Today, Congress cannot avoid the Framers' intent, or the Constitution's plain language, by simply "considering" the District of Columbia to be a congressional district. Yet this is precisely the D.C. Voting Rights Act approach. If Congress sidesteps clear constitutional requirements, then no provision of the Constitution would be immune from such casual revision.

    Congress also cannot grant the District of Columbia a voting House member based upon Congress's constitutional right to "be the Judge of the Elections, Returns and Qualifications of its own Members" -- an article that has been touted by the Act's supporters. This merely permits each chamber to determine whether the qualifications established by the Constitution -- with respect to age, citizenship and residence -- have been met. Congress cannot excuse or dispense any qualification, including and especially the requirement that House members be elected by the people of the states.

    If the District of Columbia is to have voting representation in the House, the Constitution must first be amended. There is, in fact, much to recommend such a proposal. From the beginning, the House of Representatives was meant to represent the people; the Senate was reserved to the states. Granting the District's residents a voice in the House is consistent with this design. Indeed, such a measure was proposed by Alexander Hamilton as an amendment during the Constitution's ratification debates.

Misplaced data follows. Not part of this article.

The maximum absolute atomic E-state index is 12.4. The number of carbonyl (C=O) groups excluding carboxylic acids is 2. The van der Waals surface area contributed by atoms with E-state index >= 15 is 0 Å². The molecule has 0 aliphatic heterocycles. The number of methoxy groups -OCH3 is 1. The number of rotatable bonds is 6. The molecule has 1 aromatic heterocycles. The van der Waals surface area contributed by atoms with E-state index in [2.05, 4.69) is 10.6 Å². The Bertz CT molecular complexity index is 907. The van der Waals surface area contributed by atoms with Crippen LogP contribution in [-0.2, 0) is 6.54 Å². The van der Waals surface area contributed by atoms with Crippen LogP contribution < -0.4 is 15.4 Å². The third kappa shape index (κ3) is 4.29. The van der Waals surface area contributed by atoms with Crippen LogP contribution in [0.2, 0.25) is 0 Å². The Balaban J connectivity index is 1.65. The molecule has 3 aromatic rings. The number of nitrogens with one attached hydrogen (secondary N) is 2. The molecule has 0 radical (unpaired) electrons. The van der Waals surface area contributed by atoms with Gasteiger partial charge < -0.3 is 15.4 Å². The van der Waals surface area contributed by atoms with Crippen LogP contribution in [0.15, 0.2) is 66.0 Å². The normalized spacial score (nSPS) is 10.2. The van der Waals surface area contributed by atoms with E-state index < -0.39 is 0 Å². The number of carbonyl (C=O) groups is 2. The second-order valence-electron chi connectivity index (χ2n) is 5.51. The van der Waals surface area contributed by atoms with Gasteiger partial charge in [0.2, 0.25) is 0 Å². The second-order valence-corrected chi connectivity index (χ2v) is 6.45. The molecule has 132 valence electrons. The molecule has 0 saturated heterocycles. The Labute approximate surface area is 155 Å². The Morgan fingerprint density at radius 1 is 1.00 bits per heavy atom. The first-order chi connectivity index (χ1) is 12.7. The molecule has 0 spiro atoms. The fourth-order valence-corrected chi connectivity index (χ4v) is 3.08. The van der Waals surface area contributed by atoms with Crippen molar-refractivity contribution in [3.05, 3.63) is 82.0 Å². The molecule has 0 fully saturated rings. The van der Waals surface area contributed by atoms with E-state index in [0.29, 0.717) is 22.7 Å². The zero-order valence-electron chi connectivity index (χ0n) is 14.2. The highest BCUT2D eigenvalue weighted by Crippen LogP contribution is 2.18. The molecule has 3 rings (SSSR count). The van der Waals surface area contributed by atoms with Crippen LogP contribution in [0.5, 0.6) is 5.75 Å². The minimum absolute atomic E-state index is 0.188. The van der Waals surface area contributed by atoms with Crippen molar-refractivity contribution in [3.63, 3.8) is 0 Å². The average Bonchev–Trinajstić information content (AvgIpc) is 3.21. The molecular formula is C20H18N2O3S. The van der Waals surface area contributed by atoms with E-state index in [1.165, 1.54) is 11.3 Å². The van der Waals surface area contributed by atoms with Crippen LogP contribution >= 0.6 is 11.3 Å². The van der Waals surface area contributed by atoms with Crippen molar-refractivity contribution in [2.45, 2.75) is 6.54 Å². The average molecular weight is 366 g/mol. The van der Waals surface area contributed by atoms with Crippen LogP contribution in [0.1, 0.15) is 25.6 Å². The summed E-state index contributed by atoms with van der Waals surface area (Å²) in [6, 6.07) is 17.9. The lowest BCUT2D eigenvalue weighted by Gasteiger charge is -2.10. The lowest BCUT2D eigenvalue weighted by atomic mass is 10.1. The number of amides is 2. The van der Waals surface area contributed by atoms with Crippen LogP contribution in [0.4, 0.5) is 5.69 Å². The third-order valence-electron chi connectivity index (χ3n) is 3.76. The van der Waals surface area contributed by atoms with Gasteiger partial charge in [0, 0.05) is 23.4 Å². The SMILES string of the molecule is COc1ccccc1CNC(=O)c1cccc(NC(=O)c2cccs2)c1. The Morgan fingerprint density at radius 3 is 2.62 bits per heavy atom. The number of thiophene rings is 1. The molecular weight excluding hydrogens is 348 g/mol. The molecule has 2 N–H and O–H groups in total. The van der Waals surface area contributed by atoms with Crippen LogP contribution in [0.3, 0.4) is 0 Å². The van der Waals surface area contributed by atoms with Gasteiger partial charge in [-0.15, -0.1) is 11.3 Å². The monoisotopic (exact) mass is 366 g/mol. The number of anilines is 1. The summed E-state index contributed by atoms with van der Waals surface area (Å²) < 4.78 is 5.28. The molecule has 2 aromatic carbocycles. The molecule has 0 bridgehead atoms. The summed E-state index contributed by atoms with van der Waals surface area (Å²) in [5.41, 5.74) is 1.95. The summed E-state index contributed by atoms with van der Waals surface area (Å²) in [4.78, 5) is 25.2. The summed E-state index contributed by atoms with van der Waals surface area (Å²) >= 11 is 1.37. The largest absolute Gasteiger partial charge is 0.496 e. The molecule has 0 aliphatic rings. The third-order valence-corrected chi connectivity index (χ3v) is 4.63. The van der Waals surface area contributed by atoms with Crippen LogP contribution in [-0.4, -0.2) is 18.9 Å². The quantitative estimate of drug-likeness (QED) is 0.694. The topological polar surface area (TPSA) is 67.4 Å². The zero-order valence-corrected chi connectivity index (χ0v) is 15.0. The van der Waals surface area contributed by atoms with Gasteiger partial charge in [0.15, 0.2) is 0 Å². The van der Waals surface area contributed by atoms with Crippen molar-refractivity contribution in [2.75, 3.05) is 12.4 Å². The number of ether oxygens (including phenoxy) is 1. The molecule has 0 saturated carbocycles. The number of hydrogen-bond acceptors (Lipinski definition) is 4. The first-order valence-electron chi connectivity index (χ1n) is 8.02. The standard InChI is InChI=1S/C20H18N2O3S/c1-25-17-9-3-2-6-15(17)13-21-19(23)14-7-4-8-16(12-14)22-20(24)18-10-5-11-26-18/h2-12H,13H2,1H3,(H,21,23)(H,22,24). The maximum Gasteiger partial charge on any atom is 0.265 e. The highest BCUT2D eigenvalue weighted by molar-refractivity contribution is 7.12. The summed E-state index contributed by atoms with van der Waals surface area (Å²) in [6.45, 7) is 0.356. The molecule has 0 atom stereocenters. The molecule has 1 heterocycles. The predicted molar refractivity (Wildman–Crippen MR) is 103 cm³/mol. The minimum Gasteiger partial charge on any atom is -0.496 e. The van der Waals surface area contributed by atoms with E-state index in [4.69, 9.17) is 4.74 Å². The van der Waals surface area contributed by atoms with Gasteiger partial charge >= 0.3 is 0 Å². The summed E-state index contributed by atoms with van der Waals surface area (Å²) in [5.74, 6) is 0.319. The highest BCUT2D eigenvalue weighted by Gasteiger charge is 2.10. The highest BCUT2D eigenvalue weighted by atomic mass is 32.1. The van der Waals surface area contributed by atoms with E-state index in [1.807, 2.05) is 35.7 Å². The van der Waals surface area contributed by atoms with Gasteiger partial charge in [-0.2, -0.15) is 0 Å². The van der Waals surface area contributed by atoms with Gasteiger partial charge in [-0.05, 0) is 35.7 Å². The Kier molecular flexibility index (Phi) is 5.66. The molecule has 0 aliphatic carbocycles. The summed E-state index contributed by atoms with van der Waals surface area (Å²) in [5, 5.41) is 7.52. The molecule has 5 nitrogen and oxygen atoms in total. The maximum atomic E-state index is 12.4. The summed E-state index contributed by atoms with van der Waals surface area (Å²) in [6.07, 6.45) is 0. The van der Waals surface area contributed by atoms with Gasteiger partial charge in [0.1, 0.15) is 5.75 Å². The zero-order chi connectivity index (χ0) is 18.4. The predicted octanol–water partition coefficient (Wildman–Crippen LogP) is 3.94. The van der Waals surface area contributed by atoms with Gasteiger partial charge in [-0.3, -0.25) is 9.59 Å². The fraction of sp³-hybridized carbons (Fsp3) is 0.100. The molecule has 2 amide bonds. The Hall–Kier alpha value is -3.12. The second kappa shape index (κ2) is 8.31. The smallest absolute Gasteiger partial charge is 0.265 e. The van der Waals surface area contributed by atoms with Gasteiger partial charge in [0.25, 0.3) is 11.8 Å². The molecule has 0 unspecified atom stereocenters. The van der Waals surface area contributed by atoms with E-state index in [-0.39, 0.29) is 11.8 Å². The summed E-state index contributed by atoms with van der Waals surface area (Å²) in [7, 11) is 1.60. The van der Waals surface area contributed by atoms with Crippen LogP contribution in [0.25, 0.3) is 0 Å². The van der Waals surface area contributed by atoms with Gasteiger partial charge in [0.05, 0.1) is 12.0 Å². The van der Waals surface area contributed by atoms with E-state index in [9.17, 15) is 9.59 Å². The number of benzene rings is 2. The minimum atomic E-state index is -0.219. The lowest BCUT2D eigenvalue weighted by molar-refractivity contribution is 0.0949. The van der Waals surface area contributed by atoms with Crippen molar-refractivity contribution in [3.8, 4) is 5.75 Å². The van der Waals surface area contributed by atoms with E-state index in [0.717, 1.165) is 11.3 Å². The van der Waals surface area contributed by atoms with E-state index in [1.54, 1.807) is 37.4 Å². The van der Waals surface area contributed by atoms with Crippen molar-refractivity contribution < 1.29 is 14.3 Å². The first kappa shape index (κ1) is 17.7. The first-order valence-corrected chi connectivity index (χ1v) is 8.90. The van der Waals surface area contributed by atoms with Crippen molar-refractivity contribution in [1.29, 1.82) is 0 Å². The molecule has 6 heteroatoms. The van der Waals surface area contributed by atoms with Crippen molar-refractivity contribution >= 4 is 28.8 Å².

Hamilton's project never advanced beyond the New York convention where it was proposed. However, there is every reason to believe that such an amendment would win acceptance today and would pass quickly. In 1961, a similarly unobjectionable amendment -- granting the District of Columbia the right to vote for the president, who also represents the people -- was ratified within nine months of its proposal by Congress. This is the correct and lawful way to proceed.